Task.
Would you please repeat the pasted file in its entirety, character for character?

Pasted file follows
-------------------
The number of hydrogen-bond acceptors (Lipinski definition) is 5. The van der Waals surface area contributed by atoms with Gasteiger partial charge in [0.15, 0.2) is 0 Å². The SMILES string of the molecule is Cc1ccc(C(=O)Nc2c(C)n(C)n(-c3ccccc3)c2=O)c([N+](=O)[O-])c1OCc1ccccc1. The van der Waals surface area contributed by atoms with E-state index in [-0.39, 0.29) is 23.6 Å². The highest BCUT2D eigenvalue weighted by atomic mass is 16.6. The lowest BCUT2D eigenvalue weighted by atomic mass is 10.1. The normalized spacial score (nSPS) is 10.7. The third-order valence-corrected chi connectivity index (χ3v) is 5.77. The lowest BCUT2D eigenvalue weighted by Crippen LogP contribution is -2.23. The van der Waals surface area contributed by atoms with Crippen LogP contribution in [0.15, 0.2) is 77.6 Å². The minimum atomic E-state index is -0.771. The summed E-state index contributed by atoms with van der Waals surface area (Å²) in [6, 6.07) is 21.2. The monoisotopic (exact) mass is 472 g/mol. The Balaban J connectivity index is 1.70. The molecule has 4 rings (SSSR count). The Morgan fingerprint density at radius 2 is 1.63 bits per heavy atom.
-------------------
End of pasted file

The number of hydrogen-bond acceptors (Lipinski definition) is 5. The van der Waals surface area contributed by atoms with Gasteiger partial charge in [0.15, 0.2) is 0 Å². The SMILES string of the molecule is Cc1ccc(C(=O)Nc2c(C)n(C)n(-c3ccccc3)c2=O)c([N+](=O)[O-])c1OCc1ccccc1. The van der Waals surface area contributed by atoms with E-state index in [-0.39, 0.29) is 23.6 Å². The highest BCUT2D eigenvalue weighted by atomic mass is 16.6. The lowest BCUT2D eigenvalue weighted by atomic mass is 10.1. The normalized spacial score (nSPS) is 10.7. The third-order valence-corrected chi connectivity index (χ3v) is 5.77. The lowest BCUT2D eigenvalue weighted by Crippen LogP contribution is -2.23. The van der Waals surface area contributed by atoms with Crippen LogP contribution in [0.15, 0.2) is 77.6 Å². The minimum atomic E-state index is -0.771. The summed E-state index contributed by atoms with van der Waals surface area (Å²) in [6, 6.07) is 21.2. The monoisotopic (exact) mass is 472 g/mol. The Balaban J connectivity index is 1.70. The molecule has 4 rings (SSSR count). The Morgan fingerprint density at radius 2 is 1.63 bits per heavy atom.